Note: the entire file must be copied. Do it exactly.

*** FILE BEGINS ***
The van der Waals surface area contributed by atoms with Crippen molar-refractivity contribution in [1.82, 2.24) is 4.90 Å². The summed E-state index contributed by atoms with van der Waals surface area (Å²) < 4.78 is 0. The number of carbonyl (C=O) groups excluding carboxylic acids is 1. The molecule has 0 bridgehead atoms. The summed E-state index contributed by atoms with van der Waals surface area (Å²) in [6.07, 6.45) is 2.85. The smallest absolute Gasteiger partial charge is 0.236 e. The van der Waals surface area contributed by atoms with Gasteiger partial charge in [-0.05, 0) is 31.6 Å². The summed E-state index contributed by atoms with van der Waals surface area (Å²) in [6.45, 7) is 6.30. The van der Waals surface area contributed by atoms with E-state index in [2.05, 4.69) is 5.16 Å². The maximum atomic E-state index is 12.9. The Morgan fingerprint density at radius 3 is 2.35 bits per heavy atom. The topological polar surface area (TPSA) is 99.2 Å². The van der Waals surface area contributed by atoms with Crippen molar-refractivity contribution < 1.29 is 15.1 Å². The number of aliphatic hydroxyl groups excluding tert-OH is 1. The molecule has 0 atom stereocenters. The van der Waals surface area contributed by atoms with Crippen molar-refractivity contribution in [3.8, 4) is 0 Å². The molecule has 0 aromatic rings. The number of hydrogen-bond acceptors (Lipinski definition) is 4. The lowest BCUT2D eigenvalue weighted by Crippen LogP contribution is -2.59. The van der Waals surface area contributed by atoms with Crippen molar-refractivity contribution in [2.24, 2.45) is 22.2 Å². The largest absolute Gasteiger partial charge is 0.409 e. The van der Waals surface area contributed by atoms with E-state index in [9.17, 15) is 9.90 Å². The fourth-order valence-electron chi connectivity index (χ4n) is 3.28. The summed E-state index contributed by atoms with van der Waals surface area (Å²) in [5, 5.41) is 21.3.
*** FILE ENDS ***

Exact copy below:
The van der Waals surface area contributed by atoms with Crippen molar-refractivity contribution in [1.82, 2.24) is 4.90 Å². The summed E-state index contributed by atoms with van der Waals surface area (Å²) < 4.78 is 0. The number of carbonyl (C=O) groups excluding carboxylic acids is 1. The molecule has 0 bridgehead atoms. The summed E-state index contributed by atoms with van der Waals surface area (Å²) in [6.07, 6.45) is 2.85. The smallest absolute Gasteiger partial charge is 0.236 e. The van der Waals surface area contributed by atoms with Gasteiger partial charge in [-0.05, 0) is 31.6 Å². The summed E-state index contributed by atoms with van der Waals surface area (Å²) in [6.45, 7) is 6.30. The van der Waals surface area contributed by atoms with E-state index in [2.05, 4.69) is 5.16 Å². The maximum atomic E-state index is 12.9. The Morgan fingerprint density at radius 3 is 2.35 bits per heavy atom. The topological polar surface area (TPSA) is 99.2 Å². The van der Waals surface area contributed by atoms with Crippen molar-refractivity contribution < 1.29 is 15.1 Å². The number of aliphatic hydroxyl groups excluding tert-OH is 1. The molecule has 0 atom stereocenters. The van der Waals surface area contributed by atoms with Crippen molar-refractivity contribution in [3.8, 4) is 0 Å². The molecule has 0 aromatic rings. The number of hydrogen-bond acceptors (Lipinski definition) is 4. The lowest BCUT2D eigenvalue weighted by Crippen LogP contribution is -2.59. The van der Waals surface area contributed by atoms with Crippen molar-refractivity contribution in [2.24, 2.45) is 22.2 Å². The largest absolute Gasteiger partial charge is 0.409 e. The van der Waals surface area contributed by atoms with E-state index in [9.17, 15) is 9.90 Å². The fourth-order valence-electron chi connectivity index (χ4n) is 3.28. The summed E-state index contributed by atoms with van der Waals surface area (Å²) in [5, 5.41) is 21.3.